Guest Author: D. Avery ~ Story Stitching

Fiction or non-fiction, we write into the truth. We feel the story and layer the details onto the page. We rework the scraps until they bloom — the quilter, the painter, the metal worker, the writer — we all work in scraps until we have captured the story that speaks our truth.  – Charli Mills

Mountain Cove. Art Quilt by Barbara Williamson

When I was a kid most homes had a sewing machine with a pile of old clothes nearby. Any buttons were removed and saved as a precaution against future losses, the cloth cut and used as patches on our torn jeans. The rags might also be turned into braided rugs or become pieces of a quilt. My quilt was a memory keeper, with prints and material still recognizable and recalled from their former incarnations. Surely the quilter was an artist.

Where I come from most people have in a barn or out of doors piles of scraps and spare parts. Wood that has length enough to be called lumber is stacked with blocks to keep it aired and level. Shorter pieces go to the kindling pile. Large rocks are sorted by size and shape, stockpiled until they might become part of a wall, a culvert, fire-pit, or a landscape feature. Scrap metal and machine parts line oil stained shelves. These various building blocks await the artisan that will eventually tap their potential in some project.

An industrious kitchen generated little waste. Watermelon rinds were pickled. The excess pie dough trimmed from the pan edge was rolled out and baked with butter and cinnamon, a snicker-doodle. All manner of leftovers enjoyed a second life as a hash, stew, or casserole by a resourceful and creative culinary artist.

Writing is my art. I am no expert on writing, thank goodness. How crippling expertise would be. No, I am just the kid I used to be, using my father’s tools to cobble wood scraps together to make a fort or a treasure chest. I’m the kid with a box of crayons unafraid to put color on the page; the kid who wasn’t daunted by a needle and thread when Teddy Bear needed clothes or his nose sewn back on; the artist who accepts that the product might not be seamless but that it is satisfying to play with an idea, to play with words and to create something whole from the bits and pieces lying about.

I’ve accumulated messy piles of memories, material for my art. I’ve squirreled away bits of stories partially remembered, stories of people remembered and perhaps partially made up. Places, people, and pasts are wrapped in scraps of memories flickering like dust motes in a shaft of windowed light. I am an artist that eyes these scraps, wondering what assembled shape and texture might be forged. That these scraps of memory and remembered details are my building material as I play with words doesn’t mean my stories aren’t fiction. They are. But maybe fiction is nothing but patchwork truths stitched together, scraps of real and unreal, wishes and wonderings, memories and maybes woven together into a renewed story that resonates as a possibility.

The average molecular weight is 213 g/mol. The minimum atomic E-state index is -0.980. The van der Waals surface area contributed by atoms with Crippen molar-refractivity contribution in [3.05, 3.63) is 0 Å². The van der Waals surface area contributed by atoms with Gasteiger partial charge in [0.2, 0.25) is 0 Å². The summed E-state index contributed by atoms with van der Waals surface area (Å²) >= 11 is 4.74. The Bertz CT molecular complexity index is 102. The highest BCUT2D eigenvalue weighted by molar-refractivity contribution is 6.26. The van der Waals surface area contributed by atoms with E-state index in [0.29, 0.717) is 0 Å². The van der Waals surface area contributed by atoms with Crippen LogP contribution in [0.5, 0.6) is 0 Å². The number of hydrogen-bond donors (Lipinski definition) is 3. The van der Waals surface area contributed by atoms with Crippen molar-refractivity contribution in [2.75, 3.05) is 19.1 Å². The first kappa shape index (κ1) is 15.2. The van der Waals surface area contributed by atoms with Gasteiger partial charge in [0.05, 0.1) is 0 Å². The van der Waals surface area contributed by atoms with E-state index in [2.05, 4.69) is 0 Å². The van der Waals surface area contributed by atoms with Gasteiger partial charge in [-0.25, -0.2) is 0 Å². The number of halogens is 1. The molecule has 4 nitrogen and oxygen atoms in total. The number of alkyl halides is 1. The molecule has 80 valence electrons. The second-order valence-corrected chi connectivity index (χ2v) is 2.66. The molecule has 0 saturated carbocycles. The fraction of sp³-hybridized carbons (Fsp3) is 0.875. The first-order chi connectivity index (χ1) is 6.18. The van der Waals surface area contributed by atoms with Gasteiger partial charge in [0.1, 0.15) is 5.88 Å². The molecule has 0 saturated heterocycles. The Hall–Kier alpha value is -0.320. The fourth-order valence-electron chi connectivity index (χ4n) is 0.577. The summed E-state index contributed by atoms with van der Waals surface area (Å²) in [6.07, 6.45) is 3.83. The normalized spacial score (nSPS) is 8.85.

D. Avery’s latest book, After Ever; Little Stories for Grown Children, is a collection of flash and short fiction. Cursed with a compulsion for word play and a growing addiction to writing, D. Avery blogs at Shiftnshake, where she pours flash fiction and shots of poetry for online sampling.
D. Avery is a Rough Writer at
 Carrot Ranch. She is the author of two books of poems, Chicken Shift and For the Girls.


Find her on Twitter at
 ‪‪@daveryshiftn‪‪ and Amazon


AFTER EVER by D. Avery

Big stories come in small packages. Told with the sure-footed brevity of fairy tales, After Ever is a collection of stories that explore dark depths and uncertain endings, flash fiction that often leaves room for interpretation and speculation. These are stories in which the grim tragedies of life befall characters of all ages. There are no happily ever after fairy tale endings, but there are flashes of resilience and hope. The heroes of these short stories are ordinary people who recognize the mystery, beauty, and small wonders contained in their ordinary lives. Sample and savor each story individually or as a banquet of offerings both dark and light, tales of lives tragic and magical.

“An interesting and eclectic collection of short stories and even shorter flash stories, this collection has something for everyone. Whether the situation be mundane or mystical, tragic or cheerful, D. Avery records events matter-of-factly and leaves it to the reader to choose how to respond. After Ever is great for reading in bites or as an entire feast.” Norah Colvin readilearn.com.au